Non-Destructive Optical Spectroscopic Assay for High-Throughput Metabolic Characterization of in Vitro Cell Models and Patient-Derived Organoids

Grants and Contracts Details

Description

Abstract To maximize cancer patients’ survival rate post-therapy, in vitro immortal cancer models and newly developed patient-derived organoids are widely to study the tumor metabolism and its role in tumor growth and survival under therapeutics stresses. Although conducting longitudinal metabolic measurements on the same tumor sample during a course of cancer therapy is critical for therapeutic studies, there are surprisingly few non- destructive techniques that provide a systems-level view of tumor metabolism on in vitro cancer models or organoids. Several metabolic tools, such as Seahorse Assay and Metabolomics, provide standardized metabolic measurements but often require destructive sample preparation. Relying on the non-invasive nature of optical technique, this proposal seeks to fill the critical technical gap by developing an optical spectroscopic assay that will enable non-destructive high-throughput metabolism measurement on in vitro cancer models and organoids for cancer research. Specifically, we will develop a novel multi-channel fluorescence spectroscopic assay and a machine learning de-convolution algorithm to quantify the key metabolic parameters of in vitro cancer models (Aim 1). As there is a significant unmet clinical need for breast cancer (BC) radiotherapy (RT) sensitivity evaluation prior to treatment, we will demonstrate our non-destructive assay for early prediction of BC radiation responses within the decision-making window via longitudinal metabolic characterization of patient-derived organoids under radiation stresses (Aim 2). Our technology fills an important gap that exists between Seahorse Assay (in vitro cells) and Metabolomics (in vitro cells and ex vivo tissue) by providing a novel approach for non-destructive metabolism measurement on in vitro cancer models and patient-derived organoids. Our innovative RT sensitivity prediction model will directly impact BC patients by providing a novel paradigm for patients’ RT sensitivity prediction during the decision-making window. Once we demonstrate the proof-of-concept of our optical technique and the RT sensitivity prediction model, we will move our study to a large-scale trail in clinics with a goal of providing individualized RT for BC patients in our future R01 plan.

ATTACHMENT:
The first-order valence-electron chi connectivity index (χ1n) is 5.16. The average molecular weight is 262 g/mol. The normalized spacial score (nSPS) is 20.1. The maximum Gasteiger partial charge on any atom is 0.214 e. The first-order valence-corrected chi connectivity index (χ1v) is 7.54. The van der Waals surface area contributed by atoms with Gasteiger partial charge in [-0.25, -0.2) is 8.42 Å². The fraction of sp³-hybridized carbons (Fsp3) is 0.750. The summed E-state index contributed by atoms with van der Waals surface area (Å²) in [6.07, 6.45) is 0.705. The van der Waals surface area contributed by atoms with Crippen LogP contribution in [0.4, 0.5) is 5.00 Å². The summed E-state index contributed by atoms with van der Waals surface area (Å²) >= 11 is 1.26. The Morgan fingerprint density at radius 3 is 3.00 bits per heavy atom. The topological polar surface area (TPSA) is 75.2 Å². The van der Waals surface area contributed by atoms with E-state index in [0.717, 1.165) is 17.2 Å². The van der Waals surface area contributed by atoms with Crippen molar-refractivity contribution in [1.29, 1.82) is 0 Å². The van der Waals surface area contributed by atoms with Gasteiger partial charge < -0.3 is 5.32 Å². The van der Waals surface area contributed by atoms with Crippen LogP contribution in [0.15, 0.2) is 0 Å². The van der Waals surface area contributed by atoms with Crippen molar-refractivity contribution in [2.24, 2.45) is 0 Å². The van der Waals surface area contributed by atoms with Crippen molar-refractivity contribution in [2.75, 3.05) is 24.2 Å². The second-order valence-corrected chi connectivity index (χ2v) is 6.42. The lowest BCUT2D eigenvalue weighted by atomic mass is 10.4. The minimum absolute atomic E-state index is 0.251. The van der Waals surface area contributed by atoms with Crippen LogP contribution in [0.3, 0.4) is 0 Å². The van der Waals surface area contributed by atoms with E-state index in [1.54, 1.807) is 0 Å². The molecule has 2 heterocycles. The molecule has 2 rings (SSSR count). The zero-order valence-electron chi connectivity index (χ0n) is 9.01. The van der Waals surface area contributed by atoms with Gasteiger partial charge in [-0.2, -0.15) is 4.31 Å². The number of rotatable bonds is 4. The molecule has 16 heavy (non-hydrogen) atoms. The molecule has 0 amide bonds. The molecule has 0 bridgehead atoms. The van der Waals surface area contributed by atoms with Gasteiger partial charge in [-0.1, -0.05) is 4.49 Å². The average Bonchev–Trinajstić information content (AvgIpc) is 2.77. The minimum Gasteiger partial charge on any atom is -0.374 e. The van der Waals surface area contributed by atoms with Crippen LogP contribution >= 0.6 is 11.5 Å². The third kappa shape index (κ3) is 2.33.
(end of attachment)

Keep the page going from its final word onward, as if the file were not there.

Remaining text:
StatusActive
Effective start/end date8/1/224/30/25

Funding

  • National Institute of Biomedical Imaging & Bioengineer: $225,790.00

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